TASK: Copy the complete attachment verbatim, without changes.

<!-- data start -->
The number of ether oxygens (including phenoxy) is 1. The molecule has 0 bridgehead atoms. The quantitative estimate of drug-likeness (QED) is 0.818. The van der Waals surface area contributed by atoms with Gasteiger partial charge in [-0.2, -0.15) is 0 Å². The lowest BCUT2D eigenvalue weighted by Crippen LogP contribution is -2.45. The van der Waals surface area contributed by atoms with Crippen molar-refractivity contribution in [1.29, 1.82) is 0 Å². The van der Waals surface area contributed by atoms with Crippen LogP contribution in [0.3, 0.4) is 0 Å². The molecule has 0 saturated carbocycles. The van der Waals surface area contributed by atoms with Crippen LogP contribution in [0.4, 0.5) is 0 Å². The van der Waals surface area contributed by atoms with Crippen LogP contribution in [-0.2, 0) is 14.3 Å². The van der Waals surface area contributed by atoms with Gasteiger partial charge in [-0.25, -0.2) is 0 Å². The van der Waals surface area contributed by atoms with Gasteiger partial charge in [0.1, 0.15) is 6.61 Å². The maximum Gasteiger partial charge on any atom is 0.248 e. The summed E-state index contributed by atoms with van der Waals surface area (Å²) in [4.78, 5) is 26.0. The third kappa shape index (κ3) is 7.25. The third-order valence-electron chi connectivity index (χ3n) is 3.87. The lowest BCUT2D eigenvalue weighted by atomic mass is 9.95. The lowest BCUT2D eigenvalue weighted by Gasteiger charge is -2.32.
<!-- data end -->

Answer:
The number of ether oxygens (including phenoxy) is 1. The molecule has 0 bridgehead atoms. The quantitative estimate of drug-likeness (QED) is 0.818. The van der Waals surface area contributed by atoms with Gasteiger partial charge in [-0.2, -0.15) is 0 Å². The lowest BCUT2D eigenvalue weighted by Crippen LogP contribution is -2.45. The van der Waals surface area contributed by atoms with Crippen molar-refractivity contribution in [1.29, 1.82) is 0 Å². The van der Waals surface area contributed by atoms with Crippen LogP contribution in [0.3, 0.4) is 0 Å². The molecule has 0 saturated carbocycles. The van der Waals surface area contributed by atoms with Crippen LogP contribution in [0.4, 0.5) is 0 Å². The van der Waals surface area contributed by atoms with Crippen LogP contribution in [-0.2, 0) is 14.3 Å². The van der Waals surface area contributed by atoms with Gasteiger partial charge in [-0.25, -0.2) is 0 Å². The van der Waals surface area contributed by atoms with Gasteiger partial charge in [0.1, 0.15) is 6.61 Å². The maximum Gasteiger partial charge on any atom is 0.248 e. The summed E-state index contributed by atoms with van der Waals surface area (Å²) in [4.78, 5) is 26.0. The third kappa shape index (κ3) is 7.25. The third-order valence-electron chi connectivity index (χ3n) is 3.87. The lowest BCUT2D eigenvalue weighted by atomic mass is 9.95. The lowest BCUT2D eigenvalue weighted by Gasteiger charge is -2.32.